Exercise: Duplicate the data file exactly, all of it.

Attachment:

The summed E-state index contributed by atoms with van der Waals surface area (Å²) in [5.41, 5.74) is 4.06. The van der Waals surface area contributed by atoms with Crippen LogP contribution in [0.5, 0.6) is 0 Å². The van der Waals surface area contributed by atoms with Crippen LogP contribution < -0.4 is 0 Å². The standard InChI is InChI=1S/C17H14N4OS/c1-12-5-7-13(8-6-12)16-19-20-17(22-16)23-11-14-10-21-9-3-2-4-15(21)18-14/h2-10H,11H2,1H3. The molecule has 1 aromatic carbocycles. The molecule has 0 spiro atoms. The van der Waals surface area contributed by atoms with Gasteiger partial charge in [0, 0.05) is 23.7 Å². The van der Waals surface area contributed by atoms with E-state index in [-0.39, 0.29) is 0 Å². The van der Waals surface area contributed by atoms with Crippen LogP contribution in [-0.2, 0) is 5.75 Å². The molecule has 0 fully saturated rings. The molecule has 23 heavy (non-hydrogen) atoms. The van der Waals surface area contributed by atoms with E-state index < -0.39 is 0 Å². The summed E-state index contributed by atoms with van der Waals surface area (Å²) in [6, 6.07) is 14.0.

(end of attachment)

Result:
The summed E-state index contributed by atoms with van der Waals surface area (Å²) in [5.41, 5.74) is 4.06. The van der Waals surface area contributed by atoms with Crippen LogP contribution in [0.5, 0.6) is 0 Å². The van der Waals surface area contributed by atoms with Crippen LogP contribution < -0.4 is 0 Å². The standard InChI is InChI=1S/C17H14N4OS/c1-12-5-7-13(8-6-12)16-19-20-17(22-16)23-11-14-10-21-9-3-2-4-15(21)18-14/h2-10H,11H2,1H3. The molecule has 1 aromatic carbocycles. The molecule has 0 spiro atoms. The van der Waals surface area contributed by atoms with Gasteiger partial charge in [0, 0.05) is 23.7 Å². The van der Waals surface area contributed by atoms with E-state index in [-0.39, 0.29) is 0 Å². The van der Waals surface area contributed by atoms with Crippen LogP contribution in [-0.2, 0) is 5.75 Å². The molecule has 0 fully saturated rings. The molecule has 23 heavy (non-hydrogen) atoms. The van der Waals surface area contributed by atoms with E-state index < -0.39 is 0 Å². The summed E-state index contributed by atoms with van der Waals surface area (Å²) in [6, 6.07) is 14.0.